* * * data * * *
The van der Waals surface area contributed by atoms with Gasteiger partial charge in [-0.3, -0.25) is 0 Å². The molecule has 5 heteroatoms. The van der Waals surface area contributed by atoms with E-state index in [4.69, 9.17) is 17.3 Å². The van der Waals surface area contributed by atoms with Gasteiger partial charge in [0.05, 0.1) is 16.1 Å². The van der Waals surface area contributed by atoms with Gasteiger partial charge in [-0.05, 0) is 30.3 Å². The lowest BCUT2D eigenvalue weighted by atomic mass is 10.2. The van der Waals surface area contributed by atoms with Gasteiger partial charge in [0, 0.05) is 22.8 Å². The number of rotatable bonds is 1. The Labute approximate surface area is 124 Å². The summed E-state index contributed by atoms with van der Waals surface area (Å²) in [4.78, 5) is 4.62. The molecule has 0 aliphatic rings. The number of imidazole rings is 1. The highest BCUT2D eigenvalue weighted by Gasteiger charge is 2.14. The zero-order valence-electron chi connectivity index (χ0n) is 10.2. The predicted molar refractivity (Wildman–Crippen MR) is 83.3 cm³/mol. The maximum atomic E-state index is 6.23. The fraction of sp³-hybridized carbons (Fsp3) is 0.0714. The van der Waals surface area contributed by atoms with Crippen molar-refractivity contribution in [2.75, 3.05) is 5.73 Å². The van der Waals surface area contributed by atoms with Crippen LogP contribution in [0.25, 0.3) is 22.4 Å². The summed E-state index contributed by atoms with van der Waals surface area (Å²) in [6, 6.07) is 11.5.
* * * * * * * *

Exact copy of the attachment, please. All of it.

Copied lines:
The van der Waals surface area contributed by atoms with Gasteiger partial charge in [-0.3, -0.25) is 0 Å². The molecule has 5 heteroatoms. The van der Waals surface area contributed by atoms with E-state index in [4.69, 9.17) is 17.3 Å². The van der Waals surface area contributed by atoms with Gasteiger partial charge in [0.05, 0.1) is 16.1 Å². The van der Waals surface area contributed by atoms with Gasteiger partial charge in [-0.05, 0) is 30.3 Å². The lowest BCUT2D eigenvalue weighted by atomic mass is 10.2. The van der Waals surface area contributed by atoms with Gasteiger partial charge in [0, 0.05) is 22.8 Å². The number of rotatable bonds is 1. The Labute approximate surface area is 124 Å². The summed E-state index contributed by atoms with van der Waals surface area (Å²) in [4.78, 5) is 4.62. The molecule has 0 aliphatic rings. The number of imidazole rings is 1. The highest BCUT2D eigenvalue weighted by Gasteiger charge is 2.14. The zero-order valence-electron chi connectivity index (χ0n) is 10.2. The predicted molar refractivity (Wildman–Crippen MR) is 83.3 cm³/mol. The maximum atomic E-state index is 6.23. The fraction of sp³-hybridized carbons (Fsp3) is 0.0714. The van der Waals surface area contributed by atoms with Crippen molar-refractivity contribution in [2.75, 3.05) is 5.73 Å². The van der Waals surface area contributed by atoms with Crippen LogP contribution in [0.25, 0.3) is 22.4 Å². The summed E-state index contributed by atoms with van der Waals surface area (Å²) in [6, 6.07) is 11.5.